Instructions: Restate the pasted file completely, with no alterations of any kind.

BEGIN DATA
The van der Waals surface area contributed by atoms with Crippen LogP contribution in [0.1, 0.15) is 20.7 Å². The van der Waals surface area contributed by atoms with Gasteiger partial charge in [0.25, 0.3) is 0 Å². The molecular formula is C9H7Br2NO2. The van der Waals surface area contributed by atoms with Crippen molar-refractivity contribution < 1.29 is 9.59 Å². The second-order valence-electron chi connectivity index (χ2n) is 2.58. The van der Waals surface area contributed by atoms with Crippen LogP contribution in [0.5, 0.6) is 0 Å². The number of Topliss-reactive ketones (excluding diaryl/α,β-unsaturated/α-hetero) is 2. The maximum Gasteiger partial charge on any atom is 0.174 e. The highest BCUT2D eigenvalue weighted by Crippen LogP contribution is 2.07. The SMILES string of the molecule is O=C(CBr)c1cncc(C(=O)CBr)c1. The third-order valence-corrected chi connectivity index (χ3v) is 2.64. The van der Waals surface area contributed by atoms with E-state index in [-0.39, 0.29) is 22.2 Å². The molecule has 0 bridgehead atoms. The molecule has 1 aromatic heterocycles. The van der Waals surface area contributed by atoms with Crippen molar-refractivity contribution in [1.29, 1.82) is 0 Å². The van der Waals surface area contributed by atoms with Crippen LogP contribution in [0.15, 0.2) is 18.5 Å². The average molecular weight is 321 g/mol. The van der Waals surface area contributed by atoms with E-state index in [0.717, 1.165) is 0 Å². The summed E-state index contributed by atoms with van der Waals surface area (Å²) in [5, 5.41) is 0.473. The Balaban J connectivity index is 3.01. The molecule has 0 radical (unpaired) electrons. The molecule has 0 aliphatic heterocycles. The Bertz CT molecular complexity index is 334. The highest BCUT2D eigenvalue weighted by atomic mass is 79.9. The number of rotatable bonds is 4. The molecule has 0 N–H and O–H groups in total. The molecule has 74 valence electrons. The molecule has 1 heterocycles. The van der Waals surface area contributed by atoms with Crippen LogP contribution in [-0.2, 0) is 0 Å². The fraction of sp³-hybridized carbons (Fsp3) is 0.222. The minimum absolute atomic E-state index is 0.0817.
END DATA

The van der Waals surface area contributed by atoms with Crippen LogP contribution in [0.1, 0.15) is 20.7 Å². The van der Waals surface area contributed by atoms with Gasteiger partial charge in [0.25, 0.3) is 0 Å². The molecular formula is C9H7Br2NO2. The van der Waals surface area contributed by atoms with Crippen molar-refractivity contribution < 1.29 is 9.59 Å². The second-order valence-electron chi connectivity index (χ2n) is 2.58. The van der Waals surface area contributed by atoms with Crippen LogP contribution in [0.5, 0.6) is 0 Å². The number of Topliss-reactive ketones (excluding diaryl/α,β-unsaturated/α-hetero) is 2. The maximum Gasteiger partial charge on any atom is 0.174 e. The highest BCUT2D eigenvalue weighted by Crippen LogP contribution is 2.07. The SMILES string of the molecule is O=C(CBr)c1cncc(C(=O)CBr)c1. The third-order valence-corrected chi connectivity index (χ3v) is 2.64. The van der Waals surface area contributed by atoms with E-state index in [-0.39, 0.29) is 22.2 Å². The molecule has 0 bridgehead atoms. The molecule has 1 aromatic heterocycles. The van der Waals surface area contributed by atoms with Crippen molar-refractivity contribution in [1.29, 1.82) is 0 Å². The van der Waals surface area contributed by atoms with Crippen LogP contribution in [0.15, 0.2) is 18.5 Å². The average molecular weight is 321 g/mol. The van der Waals surface area contributed by atoms with E-state index in [0.717, 1.165) is 0 Å². The summed E-state index contributed by atoms with van der Waals surface area (Å²) in [5, 5.41) is 0.473. The Balaban J connectivity index is 3.01. The molecule has 0 radical (unpaired) electrons. The molecule has 0 aliphatic heterocycles. The Bertz CT molecular complexity index is 334. The highest BCUT2D eigenvalue weighted by atomic mass is 79.9. The number of rotatable bonds is 4. The molecule has 0 N–H and O–H groups in total. The molecule has 74 valence electrons. The molecule has 1 heterocycles. The van der Waals surface area contributed by atoms with Crippen LogP contribution in [-0.2, 0) is 0 Å². The fraction of sp³-hybridized carbons (Fsp3) is 0.222. The minimum absolute atomic E-state index is 0.0817.